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Listen, Pray, Act - How to Respond to this Cultural Moment

6/4/20 | Weekly Pastor's Email | by Eric Wakeling

    Dear Calvary Family,

    I loved when pastor and author Tyler Burns said in an interview:

    “Justice is making other people's problem my problem. People say why should I make other people’s problems my problem. Well, you should make other people’s problem your problem because God made your problem His problem. How are we going to say that’s their problem when that’s not how God treated us? Do you realize God didn’t have to save you? God didn't have to give you mercy. God didn't have to give you grace.”

    Then in response, we lavishly share that mercy and grace we have received from God with others, especially those that don’t deserve it.

    I shared part of that quote on Sunday morning because it’s helped me to understand a little more about what it means to stand for justice in moments like the one our country is in right now. At Calvary Church, we want the beautiful justice of God to roll like an everflowing stream to everyone that is oppressed physically or spiritually.

    Our number one mission is for people to see Jesus and know that He is God and be granted eternal justice through Christ’s sacrifice. We are also 100% called to see people reconciled to one another and have God’s justice be experienced in the world today - His Kingdom come, His will be done, on earth as it is in heaven.

    One of the most important things we can do to start getting involved in God’s justice is to truly see and hear from people who have experienced injustice. I encourage you to read books, curate your social media feeds, and listen to conversations with people that have had different experiences than you.

    The last two episodes of The Calvary Life Podcast are interviews I did with two of our pastors - Courtnie Dowdy and Victor Millan. These highlight the experiences and feelings of a black American woman and a Latino American man who have very different lives but have known the struggles of living outside of the majority culture.

    I encourage you to listen. I challenge you to pray.
    And then ask God for what He would have you do.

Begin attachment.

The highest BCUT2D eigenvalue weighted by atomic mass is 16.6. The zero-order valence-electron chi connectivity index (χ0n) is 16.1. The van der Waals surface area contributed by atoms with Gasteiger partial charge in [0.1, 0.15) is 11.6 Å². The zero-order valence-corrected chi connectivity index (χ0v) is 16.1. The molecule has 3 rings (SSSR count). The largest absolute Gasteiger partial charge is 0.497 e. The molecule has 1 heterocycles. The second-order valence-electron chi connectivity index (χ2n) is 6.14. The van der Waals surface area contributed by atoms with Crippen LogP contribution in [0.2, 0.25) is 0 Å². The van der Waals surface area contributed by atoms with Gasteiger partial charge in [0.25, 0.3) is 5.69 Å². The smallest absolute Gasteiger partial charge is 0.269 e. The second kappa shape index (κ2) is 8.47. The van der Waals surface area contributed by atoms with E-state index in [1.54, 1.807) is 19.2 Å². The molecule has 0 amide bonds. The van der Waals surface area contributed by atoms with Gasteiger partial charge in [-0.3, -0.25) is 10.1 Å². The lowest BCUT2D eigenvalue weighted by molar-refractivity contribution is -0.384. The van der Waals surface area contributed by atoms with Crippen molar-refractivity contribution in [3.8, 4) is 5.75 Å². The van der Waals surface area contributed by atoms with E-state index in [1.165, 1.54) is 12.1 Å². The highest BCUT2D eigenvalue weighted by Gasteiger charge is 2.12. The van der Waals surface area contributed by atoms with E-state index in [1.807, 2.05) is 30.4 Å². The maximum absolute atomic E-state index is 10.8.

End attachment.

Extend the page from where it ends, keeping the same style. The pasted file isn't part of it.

But please actually listen, pray and act.

    We pray in line with Isaiah 61 - to comfort those who mourn, to proclaim freedom for the captives, to bind up the brokenhearted, to bring good news to the poor, and to bestow a crown of beauty instead of ashes, joy instead of mourning, and a garment of praise instead of a spirit of despair. Pray this way for our brothers and sisters who are in pain right now.

    We have a chance to listen and pray next Wednesday, June 10, 7:00-8:30pm, at a special Seek Week Reunion with over 150 churches of Orange County gathering online to hear from a few local African American leaders, including our own Courtnie Dowdy, and then pray into this moment through a time of lament, intercession and hopeful expectation. Sign up online today at seekweek.org

    And if your first instinct in all of this is to argue with the way people are expressing their anger and frustration, it would be important to consider why their hurt, pain, anger and frustration has led to this moment. Nobody thinks rioting or looting is a good thing. There’s a host of people - white, black, brown - taking advantage of the moment and committing crimes. Dr. King said, “A riot is the language of the unheard.” I don’t stand with looters, but I stand with protestors. We are American Protestants. Both elements of this identity were born in protest - America and Protestantism. It’s in the name! So let’s hear from those protesting and take from it what has to change in our society to see His Kingdom Come on earth as it is in heaven.


    May the Lord bless you and keep you,
    Eric Wakeling